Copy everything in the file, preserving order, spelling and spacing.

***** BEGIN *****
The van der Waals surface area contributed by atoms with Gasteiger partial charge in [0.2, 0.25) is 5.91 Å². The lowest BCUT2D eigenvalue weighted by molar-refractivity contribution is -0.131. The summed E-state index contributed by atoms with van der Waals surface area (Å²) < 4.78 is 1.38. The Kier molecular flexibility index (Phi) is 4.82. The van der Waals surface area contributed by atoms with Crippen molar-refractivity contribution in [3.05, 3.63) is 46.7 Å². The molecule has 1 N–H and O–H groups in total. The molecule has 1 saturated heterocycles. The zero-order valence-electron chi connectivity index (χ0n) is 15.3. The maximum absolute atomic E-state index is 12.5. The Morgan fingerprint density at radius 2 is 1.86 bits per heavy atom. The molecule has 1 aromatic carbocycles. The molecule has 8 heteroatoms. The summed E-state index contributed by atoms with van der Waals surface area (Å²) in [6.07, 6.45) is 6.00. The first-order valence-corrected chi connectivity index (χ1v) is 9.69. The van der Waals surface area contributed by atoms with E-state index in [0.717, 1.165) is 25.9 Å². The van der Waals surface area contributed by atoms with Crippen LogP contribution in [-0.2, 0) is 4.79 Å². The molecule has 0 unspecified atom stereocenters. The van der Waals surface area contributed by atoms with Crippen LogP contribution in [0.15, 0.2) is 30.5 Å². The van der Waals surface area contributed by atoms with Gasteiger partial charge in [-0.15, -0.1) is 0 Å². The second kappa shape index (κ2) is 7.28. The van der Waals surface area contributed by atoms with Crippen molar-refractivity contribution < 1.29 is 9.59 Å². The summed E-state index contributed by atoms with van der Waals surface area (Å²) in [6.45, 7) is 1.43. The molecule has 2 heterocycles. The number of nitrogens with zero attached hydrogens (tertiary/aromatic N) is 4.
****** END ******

The van der Waals surface area contributed by atoms with Gasteiger partial charge in [0.2, 0.25) is 5.91 Å². The lowest BCUT2D eigenvalue weighted by molar-refractivity contribution is -0.131. The summed E-state index contributed by atoms with van der Waals surface area (Å²) < 4.78 is 1.38. The Kier molecular flexibility index (Phi) is 4.82. The van der Waals surface area contributed by atoms with Crippen molar-refractivity contribution in [3.05, 3.63) is 46.7 Å². The molecule has 1 N–H and O–H groups in total. The molecule has 1 saturated heterocycles. The zero-order valence-electron chi connectivity index (χ0n) is 15.3. The maximum absolute atomic E-state index is 12.5. The Morgan fingerprint density at radius 2 is 1.86 bits per heavy atom. The molecule has 1 aromatic carbocycles. The molecule has 8 heteroatoms. The summed E-state index contributed by atoms with van der Waals surface area (Å²) in [6.07, 6.45) is 6.00. The first-order valence-corrected chi connectivity index (χ1v) is 9.69. The van der Waals surface area contributed by atoms with E-state index in [0.717, 1.165) is 25.9 Å². The van der Waals surface area contributed by atoms with Crippen LogP contribution in [-0.2, 0) is 4.79 Å². The molecule has 0 unspecified atom stereocenters. The van der Waals surface area contributed by atoms with Crippen LogP contribution in [0.15, 0.2) is 30.5 Å². The van der Waals surface area contributed by atoms with Gasteiger partial charge in [-0.15, -0.1) is 0 Å². The second kappa shape index (κ2) is 7.28. The van der Waals surface area contributed by atoms with Crippen molar-refractivity contribution < 1.29 is 9.59 Å². The summed E-state index contributed by atoms with van der Waals surface area (Å²) in [6.45, 7) is 1.43. The molecule has 2 heterocycles. The number of nitrogens with zero attached hydrogens (tertiary/aromatic N) is 4.